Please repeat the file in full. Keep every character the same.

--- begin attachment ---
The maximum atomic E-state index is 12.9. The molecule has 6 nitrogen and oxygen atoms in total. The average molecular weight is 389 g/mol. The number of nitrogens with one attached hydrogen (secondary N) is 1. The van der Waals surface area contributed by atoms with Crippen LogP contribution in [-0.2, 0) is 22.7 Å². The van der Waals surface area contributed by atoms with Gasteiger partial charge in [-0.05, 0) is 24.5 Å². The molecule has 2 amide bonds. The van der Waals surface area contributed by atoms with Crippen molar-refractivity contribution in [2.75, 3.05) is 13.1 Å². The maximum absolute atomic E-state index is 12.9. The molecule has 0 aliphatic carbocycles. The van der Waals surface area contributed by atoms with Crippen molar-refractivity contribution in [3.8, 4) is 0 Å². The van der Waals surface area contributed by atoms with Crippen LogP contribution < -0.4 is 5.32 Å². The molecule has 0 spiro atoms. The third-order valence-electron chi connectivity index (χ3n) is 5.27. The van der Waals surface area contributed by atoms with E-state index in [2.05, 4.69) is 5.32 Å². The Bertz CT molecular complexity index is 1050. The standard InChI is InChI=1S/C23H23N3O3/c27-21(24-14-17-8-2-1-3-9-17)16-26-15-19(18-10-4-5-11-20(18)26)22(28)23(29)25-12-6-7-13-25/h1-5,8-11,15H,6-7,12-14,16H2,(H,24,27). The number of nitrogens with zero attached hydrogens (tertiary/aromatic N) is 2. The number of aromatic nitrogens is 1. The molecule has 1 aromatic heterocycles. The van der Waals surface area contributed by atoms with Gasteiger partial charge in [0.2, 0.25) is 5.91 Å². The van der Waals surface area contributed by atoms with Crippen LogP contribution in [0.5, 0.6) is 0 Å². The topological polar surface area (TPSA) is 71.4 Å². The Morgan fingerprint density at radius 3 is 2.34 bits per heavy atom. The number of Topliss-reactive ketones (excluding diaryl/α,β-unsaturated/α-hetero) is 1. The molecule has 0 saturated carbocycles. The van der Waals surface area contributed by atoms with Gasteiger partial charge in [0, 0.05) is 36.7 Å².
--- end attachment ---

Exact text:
The maximum atomic E-state index is 12.9. The molecule has 6 nitrogen and oxygen atoms in total. The average molecular weight is 389 g/mol. The number of nitrogens with one attached hydrogen (secondary N) is 1. The van der Waals surface area contributed by atoms with Crippen LogP contribution in [-0.2, 0) is 22.7 Å². The van der Waals surface area contributed by atoms with Gasteiger partial charge in [-0.05, 0) is 24.5 Å². The molecule has 2 amide bonds. The van der Waals surface area contributed by atoms with Crippen molar-refractivity contribution in [2.75, 3.05) is 13.1 Å². The maximum absolute atomic E-state index is 12.9. The molecule has 0 aliphatic carbocycles. The van der Waals surface area contributed by atoms with Crippen molar-refractivity contribution in [3.8, 4) is 0 Å². The van der Waals surface area contributed by atoms with Crippen LogP contribution < -0.4 is 5.32 Å². The molecule has 0 spiro atoms. The third-order valence-electron chi connectivity index (χ3n) is 5.27. The van der Waals surface area contributed by atoms with E-state index in [2.05, 4.69) is 5.32 Å². The Bertz CT molecular complexity index is 1050. The standard InChI is InChI=1S/C23H23N3O3/c27-21(24-14-17-8-2-1-3-9-17)16-26-15-19(18-10-4-5-11-20(18)26)22(28)23(29)25-12-6-7-13-25/h1-5,8-11,15H,6-7,12-14,16H2,(H,24,27). The number of nitrogens with zero attached hydrogens (tertiary/aromatic N) is 2. The number of aromatic nitrogens is 1. The molecule has 1 aromatic heterocycles. The van der Waals surface area contributed by atoms with Gasteiger partial charge in [0.2, 0.25) is 5.91 Å². The van der Waals surface area contributed by atoms with Crippen LogP contribution in [0.5, 0.6) is 0 Å². The topological polar surface area (TPSA) is 71.4 Å². The Morgan fingerprint density at radius 3 is 2.34 bits per heavy atom. The number of Topliss-reactive ketones (excluding diaryl/α,β-unsaturated/α-hetero) is 1. The molecule has 0 saturated carbocycles. The van der Waals surface area contributed by atoms with Gasteiger partial charge in [0, 0.05) is 36.7 Å².